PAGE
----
Tarot de Marseille

This is a deck that I strongly encourage every Tarot enthusiast to familiarize themselves with. Tarot de Marseille (TdM) is an umbrella term that applies to a style of decks produced in the French city of Marseille. The appearance of this style sometime in the late 1400s – early 1500s is the first time the Tarot, as we know it in its modern form, existed. Almost every deck of Tarot cards produced afterwards is based on the structure of the TdM. This is the closest we will get to a complete “original” Tarot.

Of course, there are several varieties of the TdM. The version in my collection is the Universal Tarot of Marseille based on Burdel’s rendition; this is not the only option, or even necessarily the best, but it works well enough and is easily recognizable as a Marseille deck. The use of colors and shading in this specific deck is atypical of a TdM, but I find it to be attractive and useful for quick sorting.

An example of the Major Arcana, a court card, and a small card from the Universal TdM.

This type of deck has many advantages. It is the only deck in my collection designed without a specific method of interpretation in mind (or so we have to assume, considering we don’t know who really “invented” this deck). While I believe that a flexible approach is the best way to work with any deck of Tarot cards, all of the other decks certainly were designed around a specific method of interpretation by its creator. The CHT, for example, has a very complex system of correspondences and symbolism that is taken from many influences from around the world. While you don’t necessarily need to understand any of it to use the CHT, it definitely helps. The TdM is by comparison a blank slate. You have the pictures in front of you and whatever preconceptions you bring to the table. Now, there are popular meanings assigned to the cards by various Tarot masters over the years, but these aren’t by any means set in stone. For some, this makes for difficult reading, especially because the small cards are marked with nothing but pip symbols, a number, and some decorative plant-like scroll work. In this instance, some general knowledge of numerology and the elemental qualities of the suits goes a long way, although there are some schools of thought that suggest your initial emotional reaction to seeing a card is the best way to interpret it, regardless of any other meaning. This can sometimes be difficult to gauge when all you see is a group of wands or coins, but if that’s the way you wish to use your deck, it releases you from needing any outside knowledge. It’s as valid as any other method of reading the cards.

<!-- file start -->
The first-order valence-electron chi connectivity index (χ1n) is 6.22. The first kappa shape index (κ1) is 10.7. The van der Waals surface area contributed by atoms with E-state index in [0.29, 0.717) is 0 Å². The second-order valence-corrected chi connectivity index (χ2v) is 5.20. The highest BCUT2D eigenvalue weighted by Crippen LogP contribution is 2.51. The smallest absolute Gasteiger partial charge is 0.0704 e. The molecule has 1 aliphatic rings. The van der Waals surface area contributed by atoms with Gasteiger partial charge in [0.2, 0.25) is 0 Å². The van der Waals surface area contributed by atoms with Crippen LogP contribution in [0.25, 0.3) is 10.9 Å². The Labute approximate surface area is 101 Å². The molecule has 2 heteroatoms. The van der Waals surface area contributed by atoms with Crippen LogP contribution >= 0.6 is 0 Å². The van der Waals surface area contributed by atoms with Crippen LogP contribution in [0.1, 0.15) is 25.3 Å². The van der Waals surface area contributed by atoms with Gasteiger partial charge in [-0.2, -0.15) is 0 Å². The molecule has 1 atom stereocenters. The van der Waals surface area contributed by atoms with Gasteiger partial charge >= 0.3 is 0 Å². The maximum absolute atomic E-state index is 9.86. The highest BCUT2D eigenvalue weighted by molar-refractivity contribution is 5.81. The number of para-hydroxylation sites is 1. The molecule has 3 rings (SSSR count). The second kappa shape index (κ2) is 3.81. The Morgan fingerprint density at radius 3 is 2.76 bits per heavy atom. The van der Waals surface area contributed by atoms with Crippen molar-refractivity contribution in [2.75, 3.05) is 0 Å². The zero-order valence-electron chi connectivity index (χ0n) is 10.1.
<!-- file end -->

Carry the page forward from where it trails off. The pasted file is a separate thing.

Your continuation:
At first, I found the relative plainness and crude quality of the woodcuts compared to the artwork of some other decks a little off-putting, but I have long since gotten over that. This deck has become, after much use, one of my favorites. It is very often my go-to deck for readings, and when I’m studying another deck in my collection, the TdM is never far from reach, because I find using it as a base for comparisons to be very helpful.


I don’t know what more to say about it right now. This deck is historically a very important deck, and having used it many, many times with success, I am not surprised that the general structure of the Tarot has evolved relatively little since its first appearance several centuries ago. To sum up, this deck is the workhorse of my collection, totally untethered by outside influences, yet not unwilling to accept them, and is the progenitor of all my other decks. If I had to choose only one deck to use for the rest of my life (a decision I’m thankful to not have to actually act on), I’d choose the TdM.


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